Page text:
Remember: around 20 Israelis have been killed by Hamas rockets in the past 10 years is obviously 20 too many. But over 600 dead in 10 days?! With no respect for UN schools? Imagine that Hamas had done that to an Israeli school? It’d be a war crime.
    ‘When Jesus said love your enemies, it’s likely he didn’t mean kill them.’

  • Travis Greene

    ChrisB, “Long term, the only solution to the world’s problems is Jesus. Short term, when you’ve got a treaty that the other side is ignoring, if they target your civilians and force you to target theirs, what options do you have? You can watch your people get torn to pieces, or you can defend them.”
    I think if Jesus had to choose one, he would say to watch your people get torn to pieces. He would likely come up with something much more creative, though, and that’s what we’re called to as well. Remember, he was also talking to an Israel besieged by brutal enemies when he said, “Love your enemies.”
    I’m not saying the Palestinians are the good guys. There stopped being “good guys” over there a long time ago. I’m also not saying they all just need to become Christian (though I’d be in favor of that too, of course). They (Israelis and Palestinians) need to listen to and follow the words of Jesus on the subject of violence.

  • steph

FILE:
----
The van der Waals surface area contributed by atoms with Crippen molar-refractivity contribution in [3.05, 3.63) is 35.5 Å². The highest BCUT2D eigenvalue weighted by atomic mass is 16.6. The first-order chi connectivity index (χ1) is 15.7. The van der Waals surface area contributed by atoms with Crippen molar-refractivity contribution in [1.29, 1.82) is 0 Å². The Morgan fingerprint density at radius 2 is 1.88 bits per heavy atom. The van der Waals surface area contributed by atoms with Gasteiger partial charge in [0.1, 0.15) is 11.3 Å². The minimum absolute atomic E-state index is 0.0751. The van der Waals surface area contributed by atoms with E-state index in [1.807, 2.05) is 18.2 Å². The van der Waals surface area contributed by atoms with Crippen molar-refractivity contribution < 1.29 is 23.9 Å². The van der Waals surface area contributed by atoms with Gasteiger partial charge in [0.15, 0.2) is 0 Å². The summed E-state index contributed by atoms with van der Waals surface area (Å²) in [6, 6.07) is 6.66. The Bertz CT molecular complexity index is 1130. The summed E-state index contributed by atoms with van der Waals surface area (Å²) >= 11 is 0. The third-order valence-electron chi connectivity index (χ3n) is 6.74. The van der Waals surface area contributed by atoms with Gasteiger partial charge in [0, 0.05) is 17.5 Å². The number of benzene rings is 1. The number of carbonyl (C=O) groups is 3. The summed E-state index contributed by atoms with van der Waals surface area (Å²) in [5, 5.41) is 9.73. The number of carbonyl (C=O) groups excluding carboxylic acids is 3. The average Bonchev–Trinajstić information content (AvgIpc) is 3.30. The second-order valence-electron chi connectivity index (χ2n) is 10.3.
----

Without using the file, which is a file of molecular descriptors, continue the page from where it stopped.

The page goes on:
This is an excellent article by Dr Robert Fisk yesterday from the Independent newspaper (UK).

  • kester,
    i think you are right on. although, i would argue that the eradication of israel by hamas has a different meaning than the eradication of the palestinians by israel. hamas seemingly just wants land and soveriegnty back. the gaza strip is currently the world’s largest prison. israel built a big wall around it and controls what gets in or out. i think hamas would be okay with the israelis living as long as they lived outside of israel. however, i am not so sure the israelis have any respect for human life, especially ‘worthless’ arab lives (which would explain why they have killed 64 palestinians for every dead israeli this week)

  • Tim Wright

    Hamas is a culture of Death. They will reap what they sow in their children-Death
    Like the Nazi’s in WW2, Islamist must be resisted with the only language they speak – Violence.

  • William Brown

    2 words – Rohm Emanuel